There is nothing wrong with being wrong in science. Anyone who understands the fundamentals of how science is supposed to, even has to, work will understand that falsification of hypotheses is key to the scientific method. Personally I don’t think anyone *likes* being proved wrong, but it is a mainstay of how science works. To miss out on that is to miss a huge and fundamental part of it.
Secondly, science accumulates evidence. Lots of evidence, often on both sides of a given argument, but no matter how clear something is (like atomic theory, or evolution by natural selection) more and more evidence will accumulate to support it, often from new and unusual sources of data. Some ideas are very well supported, and some are equivocal but well discussed. Others have fallen by the wayside under the crushing weight of logical deduction or counter-evidence.
All this brings me onto the crux of this post, those who come to us (by which I mean scientists) with their pet ideas that absolutely-categorically-are-right and we are absolutely-categorically-wrong and they are going to prove it. Either that or they continue to support ideas long since disregarded, though the tone is often identical. Well, I have a few things to say to them…
Todays post was inspired in part by Darren Naish’s recent comment on some, err, ‘discussions’ he has had with someone championing the idea that birds are not dinosaurs for various spurious reasons. I have been troubled only occasionally on here (or elsewhere) by kooks and cranks and over-enthusiastic supporters of fringe ideas, but they do get under my skin and they do turn up, and hence I decided to write this. The points I am making also apply often to those who don’t necessarily have an axe to grind but happily pop up with questions / challenges / ideas to the scientists’ credibility or their concepts (the “actually I think you’ll find…” brigade) who often fall into the same traps. Both the ravers and the polite enquirers often make the same errors, though they are generally compounded far more on the former side by a general unreasonableness and mistaken fixation on thier ideas and accuracy.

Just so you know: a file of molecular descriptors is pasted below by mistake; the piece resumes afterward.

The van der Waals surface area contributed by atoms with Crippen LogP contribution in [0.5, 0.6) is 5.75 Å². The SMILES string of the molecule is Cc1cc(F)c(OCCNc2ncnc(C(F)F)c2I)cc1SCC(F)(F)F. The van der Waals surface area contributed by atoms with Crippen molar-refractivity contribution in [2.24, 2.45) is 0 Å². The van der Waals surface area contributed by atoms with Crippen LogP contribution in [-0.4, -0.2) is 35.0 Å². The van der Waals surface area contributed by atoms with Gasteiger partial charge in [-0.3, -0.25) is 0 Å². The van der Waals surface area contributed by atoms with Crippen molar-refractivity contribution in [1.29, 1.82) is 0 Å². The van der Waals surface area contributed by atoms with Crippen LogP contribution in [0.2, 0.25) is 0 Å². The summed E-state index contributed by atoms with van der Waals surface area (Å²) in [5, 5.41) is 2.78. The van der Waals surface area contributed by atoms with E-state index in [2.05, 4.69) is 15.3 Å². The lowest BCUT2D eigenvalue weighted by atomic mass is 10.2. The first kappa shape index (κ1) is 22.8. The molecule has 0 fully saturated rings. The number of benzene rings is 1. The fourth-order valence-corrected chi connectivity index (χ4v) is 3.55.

It will therefore I hope be a lesson to at least a few who might stumble across this, and for others I hope will serve as something they can point to when confronted with people going down this route. When challenged, point them here and make them read this first before they start, or before you reply. Ultimately this is really just a guide for scientific dialogue, though with rather a lot of emphasis on how many ways people can be a) wrong and b) not appreciate how and why they are wrong. As such, I suspect it will be of use to all kinds of students and interested parties more than the theoretical target audience (or just targets if you prefer) even if I have written is more as a railing against the nutters who plague palaeontology.
I am not suggesting (as hopefully will be clear) that this is a case of wanting to suppress enquiry and investigation from non-experts, or even other experts! Think, read, ask questions, challenge ideas! These are ALL good things, just be attentive to how you do them. The people who just want to rant at us, will always do so and this probably won’t persuade them otherwise, though it may well serve as a guide to those who want to engage but don’t know how.